Finally we come to acceptance, where I think many people are at this point. The stages of grief are such that we don’t necessarily go through them linearly, and we bounce back and forth. Acceptance doesn’t mean we aren’t still mad at times, it doesn’t mean we aren’t still Arrow Hurts Worse Curaredepressed about it, and wanting to bargain a way out. But it means we’ve come to a place where we can understand what happened and why (even if we don’t agree with it, and even if we’re still angry about it). We can accept that something awful is going to happen, but we can also see a way through. We can accept that Olicity will make it through, because that’s what they do. And even if we still desperately pray for a scene where Momma Smoak smacks Oliver soundly on the back of the head for his idiocy, or perhaps a scene where Zoom beats the holy crap out of Barry again just so we can have that visceral satisfaction of watching it, or even having Samantha be in the grave (with a death that’s hopefully appropriately awful because yep, the anger is still there), we have accepted that there will be awful things to come for Olicity, but that they will get through. People make mistakes, personal growth takes detours, but we will keep the faith, because Olicity is endgame.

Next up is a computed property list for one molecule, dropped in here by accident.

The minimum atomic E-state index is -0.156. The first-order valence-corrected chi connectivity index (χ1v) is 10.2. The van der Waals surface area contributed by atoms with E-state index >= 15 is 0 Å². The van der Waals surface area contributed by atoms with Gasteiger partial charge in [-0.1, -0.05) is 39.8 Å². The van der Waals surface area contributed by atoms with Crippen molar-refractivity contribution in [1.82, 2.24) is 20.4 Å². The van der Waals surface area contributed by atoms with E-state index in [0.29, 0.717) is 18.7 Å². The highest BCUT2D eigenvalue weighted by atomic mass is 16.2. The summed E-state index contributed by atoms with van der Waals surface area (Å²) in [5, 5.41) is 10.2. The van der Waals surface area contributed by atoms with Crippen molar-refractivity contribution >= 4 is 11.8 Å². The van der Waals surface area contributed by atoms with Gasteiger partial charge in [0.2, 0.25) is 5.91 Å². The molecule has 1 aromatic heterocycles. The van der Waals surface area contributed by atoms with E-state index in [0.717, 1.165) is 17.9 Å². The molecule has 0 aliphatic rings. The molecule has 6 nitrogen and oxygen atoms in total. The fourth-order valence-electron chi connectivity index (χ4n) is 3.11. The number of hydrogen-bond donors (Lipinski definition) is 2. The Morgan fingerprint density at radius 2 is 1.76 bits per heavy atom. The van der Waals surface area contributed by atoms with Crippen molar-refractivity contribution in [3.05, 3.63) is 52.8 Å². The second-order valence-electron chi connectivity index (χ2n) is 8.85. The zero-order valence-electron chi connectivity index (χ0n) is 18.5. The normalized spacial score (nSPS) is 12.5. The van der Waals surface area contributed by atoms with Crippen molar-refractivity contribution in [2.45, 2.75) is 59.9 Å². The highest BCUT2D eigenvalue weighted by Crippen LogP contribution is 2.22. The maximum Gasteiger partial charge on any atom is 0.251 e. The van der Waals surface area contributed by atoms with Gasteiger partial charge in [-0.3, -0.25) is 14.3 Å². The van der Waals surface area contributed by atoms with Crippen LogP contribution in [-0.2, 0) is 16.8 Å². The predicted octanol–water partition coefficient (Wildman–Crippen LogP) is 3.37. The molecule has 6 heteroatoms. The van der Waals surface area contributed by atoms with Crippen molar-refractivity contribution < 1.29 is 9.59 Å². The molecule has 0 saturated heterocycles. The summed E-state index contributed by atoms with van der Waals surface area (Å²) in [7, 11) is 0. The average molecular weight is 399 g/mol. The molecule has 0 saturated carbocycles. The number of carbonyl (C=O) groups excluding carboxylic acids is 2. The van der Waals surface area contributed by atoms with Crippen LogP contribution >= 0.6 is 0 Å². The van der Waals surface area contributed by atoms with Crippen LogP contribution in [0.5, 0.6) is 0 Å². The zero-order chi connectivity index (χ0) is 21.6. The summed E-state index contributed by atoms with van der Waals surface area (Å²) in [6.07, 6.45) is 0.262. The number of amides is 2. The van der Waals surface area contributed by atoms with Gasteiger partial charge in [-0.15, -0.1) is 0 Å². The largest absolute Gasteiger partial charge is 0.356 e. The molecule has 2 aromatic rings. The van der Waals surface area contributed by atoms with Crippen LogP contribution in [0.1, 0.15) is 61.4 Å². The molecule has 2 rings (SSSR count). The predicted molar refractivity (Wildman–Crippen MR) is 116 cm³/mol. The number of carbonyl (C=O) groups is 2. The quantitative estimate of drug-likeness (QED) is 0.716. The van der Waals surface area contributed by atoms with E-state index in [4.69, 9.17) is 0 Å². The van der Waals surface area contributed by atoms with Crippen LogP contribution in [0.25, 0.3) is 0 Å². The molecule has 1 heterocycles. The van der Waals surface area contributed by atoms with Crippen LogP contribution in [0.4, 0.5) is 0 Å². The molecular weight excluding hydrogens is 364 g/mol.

Arrow Olicity Crossover Snuggle 2

Observation Number 2: